In June, a controversial bill was signed into law in Rhode Island that allows a drug dealer to be given a life sentence if their clients overdose. The new law known as Kristen’s Law was named after 29-year-old Kristen Coutu, who died in 2014 from heroin laced with fentanyl. Despite the law’s seemingly good intentions, many public health officials argue that it could criminalize addicted users while simultaneously failing to combat the opioid crisis, an argument supported by reporting from The Appeal’s Abdullah Shihipar and Meghan Peterson.
There are multiple concerns over Kristen’s Law, which were expressed in a June 13 letter from opponents to Gov. Gina Raimondo before she signed it into law. First, charging a dealer with a homicide means the dealer had intent to kill. However, in a 2017 study of illicit opioid users in Rhode Island in the International Journal of Drug Policy, many of them said they didn’t prefer fentanyl. Many of the users also couldn’t identify fentanyl if it was in their drugs.
Another concern is that the law goes after “drug dealers,” a term that is expansively defined. Due to this broad definition, some fear it could include a person who simply shares drugs with a friend. The opponents’ letter to Raimondo said:
The bill’s language does not prevent the prosecution of ‘small time’ dealers who trade or sell drugs, and who may themselves struggle with substance use disorder, or those who provide drugs to a friend for a few dollars or in exchange for a bed for the night. It is these individuals, not drug kingpins, who are most likely to get charged under this law, and who will almost certainly be forced to plead rather than risk facing the harsh punishment this bill metes out.
To add to the list of concerns, this law will have the greatest impact on minorities, creating an even worse racial disparity in the state. According to the ACLU of Rhode Island, the state’s black residents are “three times more likely to be arrested for drug possession than whites.”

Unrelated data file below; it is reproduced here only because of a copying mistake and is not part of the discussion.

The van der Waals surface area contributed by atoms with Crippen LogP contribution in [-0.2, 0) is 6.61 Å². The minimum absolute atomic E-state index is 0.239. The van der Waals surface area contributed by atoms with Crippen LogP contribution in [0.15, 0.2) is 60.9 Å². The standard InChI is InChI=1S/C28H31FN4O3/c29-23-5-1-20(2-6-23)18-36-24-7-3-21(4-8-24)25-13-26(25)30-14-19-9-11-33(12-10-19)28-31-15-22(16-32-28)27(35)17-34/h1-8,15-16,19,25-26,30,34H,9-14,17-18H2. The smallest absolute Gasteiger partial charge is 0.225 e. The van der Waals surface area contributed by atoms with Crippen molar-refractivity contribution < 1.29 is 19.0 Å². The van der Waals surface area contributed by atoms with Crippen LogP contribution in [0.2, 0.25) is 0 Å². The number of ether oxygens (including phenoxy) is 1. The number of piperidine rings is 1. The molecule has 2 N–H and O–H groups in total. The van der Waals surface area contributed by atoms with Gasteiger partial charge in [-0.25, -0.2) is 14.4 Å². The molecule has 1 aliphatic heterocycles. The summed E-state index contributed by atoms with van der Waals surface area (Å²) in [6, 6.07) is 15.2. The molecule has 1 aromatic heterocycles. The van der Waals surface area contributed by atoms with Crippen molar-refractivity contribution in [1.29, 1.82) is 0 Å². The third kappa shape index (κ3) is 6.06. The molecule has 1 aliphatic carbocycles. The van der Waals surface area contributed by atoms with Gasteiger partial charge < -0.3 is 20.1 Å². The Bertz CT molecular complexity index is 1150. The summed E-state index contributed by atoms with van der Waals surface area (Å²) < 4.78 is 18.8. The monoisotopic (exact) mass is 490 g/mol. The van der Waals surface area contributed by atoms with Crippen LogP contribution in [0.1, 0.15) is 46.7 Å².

Finally, health officials fear the impact on how many people will call 911 when they witness an overdose. A 2002 survey published in the Journal of Addictive Diseases revealed that 75 percent of people who witnessed an overdose said concerns about police involvement delayed their 911 call. In response, the Rhode Island Senate added in a Good Samaritan clause that’s supposed to protect dealers or anyone who calls to report the overdose, and essentially help the victim. However, several lawmakers expressed concern that the “mere existence of the law” will cause other people involved in the overdose to flee the scene without calling 911 for fear of being charged with a homicide.
Democratic House Speaker for the Rhode Island House of Representatives Nicholas Mattiello sponsored the bill that faced backlash from health officials and his colleagues. Rep. Moira Walsh (D-Providence), who said her brother is a heroin addict, argued, “This will save not lives, it will ruin them.” She went on to say, “This is the second bill offered by the Attorney General, whose solution to this crisis seems to be to incarcerate all of those affected by it.” At the end of her argument she told her brother, “No matter what the final vote tally is, I love you and you are not a murderer.” Rep. Michael Chippendale (R-Foster) voiced similar fears to Walsh’s: “My fear is we’re going to kill more people with this bill,” he said.
Rhode Island, Delaware, Florida, Illinois, Kansas and Pennsylvania have all passed drug-induced homicide laws.